Balincing Wheels vs Aligment

(Wheel balancing or tire balancing) and tire alignment is two different services that can fix inconsistencies your vehicle develops over time. Tire balancing corrects an unevenness in your tires, which is commonly caused over time by tread wear. Tire balance and rotation is recommended every 3,000-6,000 miles or 6 months or when you experience unusual vibration.

Tire alignment corrects the angle of your wheels by adjusting your vehicle’s suspension. This helps maintain proper tread wear and precise steering. Your tire alignment should be checked annually, or when you notice abnormal tire wear, a crooked steering wheel, or a drift in the steering system.

Should I Drive On A Flat Tire?

No. Do not drive on a flat tire.

However, it may be necessary to travel a short distance on a flat tire when pulling over to the side of the road. But driving on a flat tire is a surefire way to put your passengers at risk and seriously damage your vehicle. Not only does driving on a flat tire dangerously decrease your vehicle’s handling, but it may also cause structural damage to the wheel, brakes, alignment, and potentially other components like your suspension and steering system. It may be tempting to “limp” your car to the nearest repair shop, but by driving on a flat, you’ll likely end up paying to repair much more than just the tire.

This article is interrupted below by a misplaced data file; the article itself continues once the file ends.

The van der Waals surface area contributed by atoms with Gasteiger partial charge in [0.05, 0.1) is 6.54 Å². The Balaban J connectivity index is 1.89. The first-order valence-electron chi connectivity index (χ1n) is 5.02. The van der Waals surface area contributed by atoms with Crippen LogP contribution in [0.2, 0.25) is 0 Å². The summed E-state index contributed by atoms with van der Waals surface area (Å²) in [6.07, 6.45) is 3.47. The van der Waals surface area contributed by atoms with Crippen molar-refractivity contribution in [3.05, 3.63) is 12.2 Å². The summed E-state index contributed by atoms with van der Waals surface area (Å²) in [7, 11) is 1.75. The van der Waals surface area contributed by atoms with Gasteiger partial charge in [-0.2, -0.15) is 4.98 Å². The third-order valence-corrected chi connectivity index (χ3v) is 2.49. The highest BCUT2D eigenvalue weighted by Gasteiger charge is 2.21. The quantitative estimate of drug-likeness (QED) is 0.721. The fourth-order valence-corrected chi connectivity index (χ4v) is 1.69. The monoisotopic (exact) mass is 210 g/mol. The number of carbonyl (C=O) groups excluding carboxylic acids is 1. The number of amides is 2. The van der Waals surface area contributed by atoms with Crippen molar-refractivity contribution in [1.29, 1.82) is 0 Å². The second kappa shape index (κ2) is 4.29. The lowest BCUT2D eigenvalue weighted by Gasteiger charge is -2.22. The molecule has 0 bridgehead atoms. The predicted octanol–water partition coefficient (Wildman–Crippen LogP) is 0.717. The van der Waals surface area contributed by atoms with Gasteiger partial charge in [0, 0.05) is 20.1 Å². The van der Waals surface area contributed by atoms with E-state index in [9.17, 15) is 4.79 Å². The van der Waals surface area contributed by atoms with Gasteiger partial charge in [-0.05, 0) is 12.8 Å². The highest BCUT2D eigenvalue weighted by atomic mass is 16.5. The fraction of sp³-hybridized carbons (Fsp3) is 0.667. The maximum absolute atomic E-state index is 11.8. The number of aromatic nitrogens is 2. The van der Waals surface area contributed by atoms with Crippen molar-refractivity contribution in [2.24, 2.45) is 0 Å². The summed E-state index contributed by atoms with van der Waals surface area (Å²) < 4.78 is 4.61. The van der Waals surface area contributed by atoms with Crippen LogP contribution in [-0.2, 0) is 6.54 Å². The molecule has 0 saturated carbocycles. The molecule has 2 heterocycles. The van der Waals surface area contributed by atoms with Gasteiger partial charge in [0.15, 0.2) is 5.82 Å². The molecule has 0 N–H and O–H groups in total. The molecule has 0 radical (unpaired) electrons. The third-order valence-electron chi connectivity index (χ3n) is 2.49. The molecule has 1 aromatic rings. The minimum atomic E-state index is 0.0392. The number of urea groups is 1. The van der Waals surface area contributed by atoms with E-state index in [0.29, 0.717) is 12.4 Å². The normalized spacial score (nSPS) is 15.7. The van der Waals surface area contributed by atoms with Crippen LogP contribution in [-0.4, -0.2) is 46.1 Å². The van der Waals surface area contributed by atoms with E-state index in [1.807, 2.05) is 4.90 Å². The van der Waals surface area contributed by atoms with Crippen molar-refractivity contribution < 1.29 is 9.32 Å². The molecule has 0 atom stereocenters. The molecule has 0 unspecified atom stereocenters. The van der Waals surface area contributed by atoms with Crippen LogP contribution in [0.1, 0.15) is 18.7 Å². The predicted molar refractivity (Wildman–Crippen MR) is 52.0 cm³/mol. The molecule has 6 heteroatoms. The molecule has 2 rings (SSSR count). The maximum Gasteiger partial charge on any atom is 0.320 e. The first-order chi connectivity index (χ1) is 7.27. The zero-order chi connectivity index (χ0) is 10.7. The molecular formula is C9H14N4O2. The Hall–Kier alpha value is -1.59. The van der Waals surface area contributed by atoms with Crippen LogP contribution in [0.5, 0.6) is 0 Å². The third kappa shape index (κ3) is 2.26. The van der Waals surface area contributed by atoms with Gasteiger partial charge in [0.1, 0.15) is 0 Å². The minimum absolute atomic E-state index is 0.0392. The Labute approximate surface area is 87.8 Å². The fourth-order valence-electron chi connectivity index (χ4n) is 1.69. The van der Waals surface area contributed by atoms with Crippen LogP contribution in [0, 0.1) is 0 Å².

So if you’re not supposed to drive on a flat, what should you do instead? The first thing to do is safely maneuver to the side of the road so you can address the problem properly. From there, you’ve got a few options.

First, you can either replace the flat with your spare tire or use an emergency sealant to fill any punctures. It’s worth noting, however, that emergency sealants typically only seal tires with punctures that are ¼ inch or smaller. They will not help if your tire is shredded, blown out, or has a large puncture.

How To Avoid Driving On A Flat Tire

The best way to avoid driving on a flat tire is by not getting one in the first place. Here are a few things you can do to minimize the chances of a flat or blown-out tire:

Check Tire Pressure Monthly

The number one rule of tire maintenance is to check your tire pressure regularly. Checking the pressure on all of your tires including the spare at least once monthly. Tire pressure gauges are inexpensive and can help save you from tire trouble down the road.

Be sure to check tire pressure when the tires are “cold,” meaning at least three hours after driving. Not only can driving with underinflated tires lead to lower fuel efficiency, but they are more prone to wear and punctures as well.